An HTTP cookie, commonly referred to simply as “cookie(s)”, is a packet of information, in the form of a small text file, that is sent from a web server to your Internet browser, and then returned by the browser each time it accesses that same server/website. Cookies are useful because they allow the website to recognise the visitor when they revisit the website and store their preferences for that site.
When a cookie does not have an expiry date or period, then it is session/temporary. The browser recognizes a cookie as a session cookie if it is missing the Expires and Max-Age attributes. Once the visitor closes their browser, the session cookie is deleted. The site may remove session cookies from the browser, for example when the user logs out of the site or remains inactive for a period of time.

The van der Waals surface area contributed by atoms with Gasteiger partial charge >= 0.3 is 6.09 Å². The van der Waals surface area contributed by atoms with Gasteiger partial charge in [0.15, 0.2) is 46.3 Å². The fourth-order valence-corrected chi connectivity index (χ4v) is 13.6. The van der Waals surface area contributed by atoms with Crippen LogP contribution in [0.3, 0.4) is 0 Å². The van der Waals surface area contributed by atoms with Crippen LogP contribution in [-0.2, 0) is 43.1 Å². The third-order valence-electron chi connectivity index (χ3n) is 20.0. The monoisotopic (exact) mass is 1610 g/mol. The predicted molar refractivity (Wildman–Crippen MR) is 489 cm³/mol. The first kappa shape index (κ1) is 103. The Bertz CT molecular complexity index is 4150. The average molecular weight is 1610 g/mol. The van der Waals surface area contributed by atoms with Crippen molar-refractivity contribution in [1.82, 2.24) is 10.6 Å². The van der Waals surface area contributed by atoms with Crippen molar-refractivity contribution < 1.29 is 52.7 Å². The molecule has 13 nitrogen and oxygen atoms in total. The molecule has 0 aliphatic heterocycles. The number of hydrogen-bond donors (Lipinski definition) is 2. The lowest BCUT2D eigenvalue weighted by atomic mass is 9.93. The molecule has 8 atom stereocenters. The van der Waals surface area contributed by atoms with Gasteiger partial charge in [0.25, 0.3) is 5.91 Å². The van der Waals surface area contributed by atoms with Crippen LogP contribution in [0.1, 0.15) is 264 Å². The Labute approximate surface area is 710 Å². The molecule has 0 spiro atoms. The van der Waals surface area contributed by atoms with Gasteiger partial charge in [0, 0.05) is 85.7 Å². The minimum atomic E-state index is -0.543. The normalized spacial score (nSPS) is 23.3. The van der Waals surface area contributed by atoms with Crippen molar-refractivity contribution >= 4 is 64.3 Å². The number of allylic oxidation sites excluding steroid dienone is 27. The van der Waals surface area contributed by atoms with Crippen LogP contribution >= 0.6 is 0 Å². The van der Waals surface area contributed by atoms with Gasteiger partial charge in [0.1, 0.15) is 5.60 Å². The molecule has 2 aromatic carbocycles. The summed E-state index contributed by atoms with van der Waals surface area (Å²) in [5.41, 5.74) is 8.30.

Where a cookie has an expiry date and/or period, then it can be defined as ‘persistent’. This means that the cookie is not deleted when you close the browser.
Persistent cookies can also serve sites to remember and distinguish their visitors. Most often for personalization, collecting access statistics, improving site usability and user experience. As well as for other purposes that do not require users to be specifically identified by their personal or authentication information (user, password).
For example, Google Analytics uses such cookies to distinguish between new (unique visitor) and returning (returning visitor) users of a website.
Third Party Cookies
Third party cookies are a type of cookie. The more aggressive third-party cookies are those of advertising companies, which use them to collect information and track visitor behaviour and activity in order to display relevant ads and offers.
When a web page downloads and loads resources from external sites, while the browser is loading that page, it makes separate requests to those external sites in the background.